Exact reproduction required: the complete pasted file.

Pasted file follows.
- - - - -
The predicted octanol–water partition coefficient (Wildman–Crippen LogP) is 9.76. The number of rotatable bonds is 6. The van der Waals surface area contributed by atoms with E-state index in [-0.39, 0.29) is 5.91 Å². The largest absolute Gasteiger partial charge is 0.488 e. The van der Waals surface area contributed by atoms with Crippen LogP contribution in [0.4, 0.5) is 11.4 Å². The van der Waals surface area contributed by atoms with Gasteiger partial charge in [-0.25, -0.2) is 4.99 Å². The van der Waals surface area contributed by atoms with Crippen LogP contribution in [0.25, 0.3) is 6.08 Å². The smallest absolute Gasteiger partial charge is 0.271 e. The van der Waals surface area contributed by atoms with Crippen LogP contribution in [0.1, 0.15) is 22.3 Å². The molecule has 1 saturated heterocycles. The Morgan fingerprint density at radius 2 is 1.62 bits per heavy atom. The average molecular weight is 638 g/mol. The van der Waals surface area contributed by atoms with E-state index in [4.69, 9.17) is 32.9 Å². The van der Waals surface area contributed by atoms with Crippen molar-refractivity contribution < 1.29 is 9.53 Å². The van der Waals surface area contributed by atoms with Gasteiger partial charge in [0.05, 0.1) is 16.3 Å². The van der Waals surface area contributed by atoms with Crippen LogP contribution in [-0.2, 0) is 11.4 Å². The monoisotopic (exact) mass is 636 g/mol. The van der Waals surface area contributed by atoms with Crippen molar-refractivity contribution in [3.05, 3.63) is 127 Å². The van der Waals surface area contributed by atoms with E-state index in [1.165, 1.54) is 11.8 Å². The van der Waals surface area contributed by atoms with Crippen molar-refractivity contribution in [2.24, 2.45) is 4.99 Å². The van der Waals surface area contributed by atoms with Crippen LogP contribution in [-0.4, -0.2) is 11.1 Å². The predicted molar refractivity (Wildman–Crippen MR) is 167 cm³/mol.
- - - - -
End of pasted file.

The predicted octanol–water partition coefficient (Wildman–Crippen LogP) is 9.76. The number of rotatable bonds is 6. The van der Waals surface area contributed by atoms with E-state index in [-0.39, 0.29) is 5.91 Å². The largest absolute Gasteiger partial charge is 0.488 e. The van der Waals surface area contributed by atoms with Crippen LogP contribution in [0.4, 0.5) is 11.4 Å². The van der Waals surface area contributed by atoms with Gasteiger partial charge in [-0.25, -0.2) is 4.99 Å². The van der Waals surface area contributed by atoms with Crippen LogP contribution in [0.25, 0.3) is 6.08 Å². The smallest absolute Gasteiger partial charge is 0.271 e. The van der Waals surface area contributed by atoms with Crippen LogP contribution in [0.1, 0.15) is 22.3 Å². The molecule has 1 saturated heterocycles. The Morgan fingerprint density at radius 2 is 1.62 bits per heavy atom. The average molecular weight is 638 g/mol. The van der Waals surface area contributed by atoms with E-state index in [4.69, 9.17) is 32.9 Å². The van der Waals surface area contributed by atoms with Crippen molar-refractivity contribution < 1.29 is 9.53 Å². The van der Waals surface area contributed by atoms with Gasteiger partial charge in [0.05, 0.1) is 16.3 Å². The van der Waals surface area contributed by atoms with Crippen LogP contribution in [-0.2, 0) is 11.4 Å². The monoisotopic (exact) mass is 636 g/mol. The van der Waals surface area contributed by atoms with Crippen molar-refractivity contribution in [3.05, 3.63) is 127 Å². The van der Waals surface area contributed by atoms with E-state index in [1.165, 1.54) is 11.8 Å². The van der Waals surface area contributed by atoms with Crippen molar-refractivity contribution in [2.24, 2.45) is 4.99 Å². The van der Waals surface area contributed by atoms with Crippen LogP contribution in [-0.4, -0.2) is 11.1 Å². The predicted molar refractivity (Wildman–Crippen MR) is 167 cm³/mol.